• Meta-system. At the level we want, we think about the entire industry of government. What types of systems does it produce? How can it be changed to produce better systems (that is, systems which produce better policies)? What influences how well the governments of the world serve their citizens? How can we increase competition between governments? This level is the most abstract and the most complex, which can make it difficult to get a handle on, but if we can grasp that handle, it gives us the most leverage to change the world.

Now you can see why those who ask us which policies we want, or what type of political system we’d start, are missing the point. I mean, if you want to buy me a drink, I’ll be happy to spout off about my personal theories for an ideal government, but that’s not what this is about. We don’t want to start a government or change a policy – we want to create a world with a diverse ecosystem of governments of different sizes, values, and cultures, trying different methods of social organization. To use the metaphor of a business, these levels are products, firms, and industries. People are asking about what company we’ll start and what product we’ll offer, when we want to create an entire industry.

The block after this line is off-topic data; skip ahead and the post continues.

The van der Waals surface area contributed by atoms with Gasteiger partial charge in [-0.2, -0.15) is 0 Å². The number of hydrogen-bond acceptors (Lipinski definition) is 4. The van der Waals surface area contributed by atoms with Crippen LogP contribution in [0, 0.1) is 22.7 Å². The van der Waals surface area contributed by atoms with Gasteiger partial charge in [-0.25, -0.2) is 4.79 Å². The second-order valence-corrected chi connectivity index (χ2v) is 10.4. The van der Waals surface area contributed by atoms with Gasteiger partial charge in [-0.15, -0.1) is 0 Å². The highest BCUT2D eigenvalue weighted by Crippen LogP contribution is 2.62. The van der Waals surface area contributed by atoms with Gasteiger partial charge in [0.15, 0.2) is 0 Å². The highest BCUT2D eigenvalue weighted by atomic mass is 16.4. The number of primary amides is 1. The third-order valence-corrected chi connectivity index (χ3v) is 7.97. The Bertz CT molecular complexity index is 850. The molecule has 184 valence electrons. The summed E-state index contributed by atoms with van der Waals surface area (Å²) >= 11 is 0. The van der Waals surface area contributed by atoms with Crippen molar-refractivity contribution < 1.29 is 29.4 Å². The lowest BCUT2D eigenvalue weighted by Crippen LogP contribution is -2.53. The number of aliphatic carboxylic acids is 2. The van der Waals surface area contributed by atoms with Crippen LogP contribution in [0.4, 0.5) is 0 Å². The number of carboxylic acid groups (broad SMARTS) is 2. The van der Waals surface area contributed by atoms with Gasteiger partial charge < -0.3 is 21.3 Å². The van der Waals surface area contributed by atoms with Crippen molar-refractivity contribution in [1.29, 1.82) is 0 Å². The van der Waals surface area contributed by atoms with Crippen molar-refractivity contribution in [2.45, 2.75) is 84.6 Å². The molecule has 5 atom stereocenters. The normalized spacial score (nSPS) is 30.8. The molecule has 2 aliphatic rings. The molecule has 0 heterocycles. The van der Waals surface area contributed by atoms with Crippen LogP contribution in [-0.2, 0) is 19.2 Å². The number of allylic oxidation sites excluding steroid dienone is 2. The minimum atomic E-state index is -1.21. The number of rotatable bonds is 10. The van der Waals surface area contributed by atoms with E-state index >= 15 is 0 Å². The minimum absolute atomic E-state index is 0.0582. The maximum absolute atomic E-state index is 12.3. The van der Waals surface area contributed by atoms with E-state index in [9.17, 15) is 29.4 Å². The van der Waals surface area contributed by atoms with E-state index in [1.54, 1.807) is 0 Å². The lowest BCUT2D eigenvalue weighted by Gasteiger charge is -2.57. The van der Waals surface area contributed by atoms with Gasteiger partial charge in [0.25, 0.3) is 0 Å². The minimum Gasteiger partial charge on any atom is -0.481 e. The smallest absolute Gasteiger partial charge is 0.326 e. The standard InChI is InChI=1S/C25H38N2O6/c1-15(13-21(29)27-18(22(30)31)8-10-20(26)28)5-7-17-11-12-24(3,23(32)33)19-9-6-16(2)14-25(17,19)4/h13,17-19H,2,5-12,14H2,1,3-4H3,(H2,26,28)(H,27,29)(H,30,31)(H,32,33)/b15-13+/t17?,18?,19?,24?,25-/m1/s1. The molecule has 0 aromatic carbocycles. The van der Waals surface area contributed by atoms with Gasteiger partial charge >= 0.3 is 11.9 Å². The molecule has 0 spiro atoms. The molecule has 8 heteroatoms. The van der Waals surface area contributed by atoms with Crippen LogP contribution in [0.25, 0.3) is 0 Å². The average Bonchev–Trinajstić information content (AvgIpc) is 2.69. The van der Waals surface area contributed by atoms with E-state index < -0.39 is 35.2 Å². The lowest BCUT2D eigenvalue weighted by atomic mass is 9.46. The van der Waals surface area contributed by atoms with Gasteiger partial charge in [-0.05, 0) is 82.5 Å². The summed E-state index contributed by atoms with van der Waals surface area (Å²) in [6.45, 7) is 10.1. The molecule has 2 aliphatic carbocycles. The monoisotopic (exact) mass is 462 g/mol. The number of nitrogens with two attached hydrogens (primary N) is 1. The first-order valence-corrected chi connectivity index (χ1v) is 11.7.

As philosopher Robert Nozick wrote in Anarchy, State, and Utopia

Utopia will consist of utopias, of many different and divergent communities in which people lead different kinds of lives under different institutions. Some kinds of communities will be more attractive to most than others; communities will wax and wane. People will leave some for others or spend their whole lives in one. Utopia is a framework for utopias, a place where people are at liberty to join voluntarily to pursue or attempt to realize their own vision of the good life in the ideal community but where no one can impose his own utopian vision on others.

That’s what we’re talking about.

Diverse Ecosystem

This industry will have many different firms offering different services to different markets. In fact, it already does – they are the countries of the world – but the variety in systems, sizes, and methods is currently quite low, because of the barrier to entry mentioned earlier.

After all, there is no single answer to the question: “What is the best government?”, for many reasons:

  • Different people have different values, which mean they want to live in a society with different goals.
  • Making a good government is a very hard problem – even if a group agrees on goals, there is no sample way to construct a set of laws or institutions to meet those goals. Like any hard problem, it requires experimentation by many different groups trying many approaches.
  • There is no perfect form of social organization, which means the search for a better system will never end. There will always be something new to try. This is especially true because technological change will mean new tradeoffs and options for government. This is especially true if, as seems likely, technology starts to change human nature itself.